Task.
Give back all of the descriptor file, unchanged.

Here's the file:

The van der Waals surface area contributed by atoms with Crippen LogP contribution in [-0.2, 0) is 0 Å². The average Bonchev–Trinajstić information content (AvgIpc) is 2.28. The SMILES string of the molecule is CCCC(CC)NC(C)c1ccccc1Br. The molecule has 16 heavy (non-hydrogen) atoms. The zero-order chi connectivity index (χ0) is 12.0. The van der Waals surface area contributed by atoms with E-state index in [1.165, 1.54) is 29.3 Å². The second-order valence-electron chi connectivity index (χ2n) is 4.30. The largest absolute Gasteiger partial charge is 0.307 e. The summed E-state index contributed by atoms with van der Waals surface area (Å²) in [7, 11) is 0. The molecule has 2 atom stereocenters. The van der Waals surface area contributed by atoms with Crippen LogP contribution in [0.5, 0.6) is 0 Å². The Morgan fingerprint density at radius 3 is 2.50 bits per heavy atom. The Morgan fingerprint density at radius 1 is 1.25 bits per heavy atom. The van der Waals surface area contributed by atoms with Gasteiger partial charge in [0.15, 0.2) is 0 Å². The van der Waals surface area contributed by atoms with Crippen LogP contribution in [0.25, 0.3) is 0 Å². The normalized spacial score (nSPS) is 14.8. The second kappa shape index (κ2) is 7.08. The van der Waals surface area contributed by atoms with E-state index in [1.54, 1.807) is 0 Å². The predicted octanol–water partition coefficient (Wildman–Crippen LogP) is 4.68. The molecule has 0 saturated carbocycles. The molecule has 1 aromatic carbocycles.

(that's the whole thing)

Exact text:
The van der Waals surface area contributed by atoms with Crippen LogP contribution in [-0.2, 0) is 0 Å². The average Bonchev–Trinajstić information content (AvgIpc) is 2.28. The SMILES string of the molecule is CCCC(CC)NC(C)c1ccccc1Br. The molecule has 16 heavy (non-hydrogen) atoms. The zero-order chi connectivity index (χ0) is 12.0. The van der Waals surface area contributed by atoms with E-state index in [1.165, 1.54) is 29.3 Å². The second-order valence-electron chi connectivity index (χ2n) is 4.30. The largest absolute Gasteiger partial charge is 0.307 e. The summed E-state index contributed by atoms with van der Waals surface area (Å²) in [7, 11) is 0. The molecule has 2 atom stereocenters. The van der Waals surface area contributed by atoms with Crippen LogP contribution in [0.5, 0.6) is 0 Å². The Morgan fingerprint density at radius 3 is 2.50 bits per heavy atom. The Morgan fingerprint density at radius 1 is 1.25 bits per heavy atom. The van der Waals surface area contributed by atoms with Gasteiger partial charge in [0.15, 0.2) is 0 Å². The van der Waals surface area contributed by atoms with Crippen LogP contribution in [0.25, 0.3) is 0 Å². The normalized spacial score (nSPS) is 14.8. The second kappa shape index (κ2) is 7.08. The van der Waals surface area contributed by atoms with E-state index in [1.54, 1.807) is 0 Å². The predicted octanol–water partition coefficient (Wildman–Crippen LogP) is 4.68. The molecule has 0 saturated carbocycles. The molecule has 1 aromatic carbocycles.